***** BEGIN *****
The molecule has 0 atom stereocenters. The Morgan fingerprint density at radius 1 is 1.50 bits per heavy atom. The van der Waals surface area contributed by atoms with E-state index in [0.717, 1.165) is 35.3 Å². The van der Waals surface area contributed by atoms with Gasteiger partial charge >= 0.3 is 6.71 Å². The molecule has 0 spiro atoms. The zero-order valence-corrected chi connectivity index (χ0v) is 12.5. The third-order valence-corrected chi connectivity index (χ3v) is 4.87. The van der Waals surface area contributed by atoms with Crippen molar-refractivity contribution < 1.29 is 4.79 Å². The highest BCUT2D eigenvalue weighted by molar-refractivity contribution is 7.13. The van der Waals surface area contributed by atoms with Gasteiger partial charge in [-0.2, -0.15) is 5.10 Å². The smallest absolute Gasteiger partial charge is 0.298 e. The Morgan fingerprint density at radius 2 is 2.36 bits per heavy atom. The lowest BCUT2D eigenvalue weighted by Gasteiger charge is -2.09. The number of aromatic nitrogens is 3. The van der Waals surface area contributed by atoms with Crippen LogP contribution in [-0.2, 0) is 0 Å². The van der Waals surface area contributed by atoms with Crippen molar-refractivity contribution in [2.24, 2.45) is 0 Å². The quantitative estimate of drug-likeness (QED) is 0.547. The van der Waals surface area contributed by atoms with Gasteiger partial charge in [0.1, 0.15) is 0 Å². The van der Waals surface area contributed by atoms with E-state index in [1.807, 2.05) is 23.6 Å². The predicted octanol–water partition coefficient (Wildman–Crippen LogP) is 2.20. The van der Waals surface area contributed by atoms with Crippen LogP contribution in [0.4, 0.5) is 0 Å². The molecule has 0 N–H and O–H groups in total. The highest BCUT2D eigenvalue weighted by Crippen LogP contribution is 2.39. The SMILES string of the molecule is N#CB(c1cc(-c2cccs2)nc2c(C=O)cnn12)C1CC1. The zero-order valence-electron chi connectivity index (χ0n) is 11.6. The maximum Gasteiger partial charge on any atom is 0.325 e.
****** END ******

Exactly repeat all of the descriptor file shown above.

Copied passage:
The molecule has 0 atom stereocenters. The Morgan fingerprint density at radius 1 is 1.50 bits per heavy atom. The van der Waals surface area contributed by atoms with E-state index in [0.717, 1.165) is 35.3 Å². The van der Waals surface area contributed by atoms with Gasteiger partial charge >= 0.3 is 6.71 Å². The molecule has 0 spiro atoms. The zero-order valence-corrected chi connectivity index (χ0v) is 12.5. The third-order valence-corrected chi connectivity index (χ3v) is 4.87. The van der Waals surface area contributed by atoms with Crippen molar-refractivity contribution < 1.29 is 4.79 Å². The highest BCUT2D eigenvalue weighted by molar-refractivity contribution is 7.13. The van der Waals surface area contributed by atoms with Gasteiger partial charge in [-0.2, -0.15) is 5.10 Å². The smallest absolute Gasteiger partial charge is 0.298 e. The Morgan fingerprint density at radius 2 is 2.36 bits per heavy atom. The lowest BCUT2D eigenvalue weighted by Gasteiger charge is -2.09. The number of aromatic nitrogens is 3. The van der Waals surface area contributed by atoms with Crippen LogP contribution in [-0.2, 0) is 0 Å². The van der Waals surface area contributed by atoms with Crippen molar-refractivity contribution in [2.24, 2.45) is 0 Å². The quantitative estimate of drug-likeness (QED) is 0.547. The van der Waals surface area contributed by atoms with Gasteiger partial charge in [0.1, 0.15) is 0 Å². The van der Waals surface area contributed by atoms with E-state index in [1.807, 2.05) is 23.6 Å². The predicted octanol–water partition coefficient (Wildman–Crippen LogP) is 2.20. The van der Waals surface area contributed by atoms with Crippen LogP contribution in [0.4, 0.5) is 0 Å². The molecule has 0 N–H and O–H groups in total. The highest BCUT2D eigenvalue weighted by Crippen LogP contribution is 2.39. The SMILES string of the molecule is N#CB(c1cc(-c2cccs2)nc2c(C=O)cnn12)C1CC1. The zero-order valence-electron chi connectivity index (χ0n) is 11.6. The maximum Gasteiger partial charge on any atom is 0.325 e.